In its second-quarter results, US manufacturer Cummins announced that its order backlog for electrolyser systems has surpassed $500 million. The company is making significant strides in the hydrogen sector, with a growing demand for its electrolyser technology. Cummins has allocated approximately 3.5 gigawatts (gW) of manufacturing capacity across different global locations, including Belgium, China, Spain, and the US.


Cummins recently established its inaugural US manufacturing site in May this year. This facility, situated within its existing power generation facility in Fridley, Minnesota, spans around 8,300sq-m and is dedicated to producing up to 500 megawatts (MW) of electrolyser capacity.

Cummins operates within the Hydrogen and battery-electric sector through its segment named Accelera. During the second quarter, Accelera achieved sales amounting to $85 million, according to the earning announcement. This marked an impressive growth rate, more than doubling the sales figures compared to last year.

Despite the robust sales performance, Accelera reported a loss of $114 million for the quarter. This loss can be attributed to the costs associated with the development of electric powertrains, fuel cells, and electrolyser systems, along with products aimed at supporting battery electric vehicles.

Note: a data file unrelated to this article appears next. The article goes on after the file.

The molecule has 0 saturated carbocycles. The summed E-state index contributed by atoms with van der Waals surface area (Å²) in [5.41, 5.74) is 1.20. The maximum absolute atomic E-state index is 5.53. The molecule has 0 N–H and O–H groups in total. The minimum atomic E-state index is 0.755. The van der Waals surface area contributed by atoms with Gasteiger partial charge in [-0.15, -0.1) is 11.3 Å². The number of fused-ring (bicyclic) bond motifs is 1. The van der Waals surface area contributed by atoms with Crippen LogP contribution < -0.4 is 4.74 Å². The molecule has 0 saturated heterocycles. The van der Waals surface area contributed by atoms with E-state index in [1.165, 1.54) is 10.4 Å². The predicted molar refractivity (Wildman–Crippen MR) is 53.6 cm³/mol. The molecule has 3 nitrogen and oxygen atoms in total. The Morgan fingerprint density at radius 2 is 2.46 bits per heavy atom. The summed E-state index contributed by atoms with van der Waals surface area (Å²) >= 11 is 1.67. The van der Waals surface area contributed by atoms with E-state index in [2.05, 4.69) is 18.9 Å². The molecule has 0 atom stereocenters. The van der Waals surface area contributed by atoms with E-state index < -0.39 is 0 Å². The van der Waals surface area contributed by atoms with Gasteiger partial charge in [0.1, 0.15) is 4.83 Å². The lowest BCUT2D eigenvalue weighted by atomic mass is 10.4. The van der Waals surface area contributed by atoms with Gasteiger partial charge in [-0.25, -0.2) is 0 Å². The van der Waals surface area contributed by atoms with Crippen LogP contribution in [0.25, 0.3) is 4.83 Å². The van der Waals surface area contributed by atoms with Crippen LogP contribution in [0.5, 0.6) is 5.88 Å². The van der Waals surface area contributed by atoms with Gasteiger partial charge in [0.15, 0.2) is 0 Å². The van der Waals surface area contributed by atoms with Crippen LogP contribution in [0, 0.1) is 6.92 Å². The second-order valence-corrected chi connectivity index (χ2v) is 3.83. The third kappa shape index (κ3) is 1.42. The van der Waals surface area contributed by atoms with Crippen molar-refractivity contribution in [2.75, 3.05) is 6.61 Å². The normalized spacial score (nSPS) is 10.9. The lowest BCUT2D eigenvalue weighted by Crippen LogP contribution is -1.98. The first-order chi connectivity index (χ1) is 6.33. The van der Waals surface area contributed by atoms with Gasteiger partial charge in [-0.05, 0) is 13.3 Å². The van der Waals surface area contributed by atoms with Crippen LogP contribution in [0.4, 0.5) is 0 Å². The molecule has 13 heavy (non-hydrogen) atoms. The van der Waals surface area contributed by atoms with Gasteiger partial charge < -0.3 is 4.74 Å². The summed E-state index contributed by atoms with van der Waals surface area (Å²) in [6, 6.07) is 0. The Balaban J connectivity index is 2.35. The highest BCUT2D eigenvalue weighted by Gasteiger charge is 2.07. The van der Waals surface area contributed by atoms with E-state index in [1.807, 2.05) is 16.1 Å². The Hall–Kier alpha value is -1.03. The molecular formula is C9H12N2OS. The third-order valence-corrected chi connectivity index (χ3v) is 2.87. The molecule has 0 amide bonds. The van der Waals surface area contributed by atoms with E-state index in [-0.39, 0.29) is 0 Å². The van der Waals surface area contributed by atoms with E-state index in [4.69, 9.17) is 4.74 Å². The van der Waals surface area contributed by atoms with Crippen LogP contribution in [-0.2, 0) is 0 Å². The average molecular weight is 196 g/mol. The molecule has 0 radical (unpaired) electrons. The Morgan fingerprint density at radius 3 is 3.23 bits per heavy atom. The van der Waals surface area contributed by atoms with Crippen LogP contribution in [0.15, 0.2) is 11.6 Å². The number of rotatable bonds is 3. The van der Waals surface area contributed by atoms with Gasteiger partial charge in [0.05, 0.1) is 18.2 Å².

In addition to these developments, Cummins disclosed it is paying Air Liquide a total of $335 million for its 19% ownership stake in proton exchange membrane electrolyser company Hydrogenics. This sum includes the settlement of $48 million in shareholder loans. The payment process has already commenced, with $175 million paid on July 31, 2023. The remaining $160 million will be disbursed in three instalments over the course of 2025.

Looking forward, Accelera’s losses are projected to range from $420 million to $440 million by the end of the year. Cummins has ambitious plans to invest more than $1 billion in enhancing its US manufacturing network. This investment aims to enable the creation of “fuel agnostic” engines capable of operating on diesel, fossil gas, or hydrogen fuels.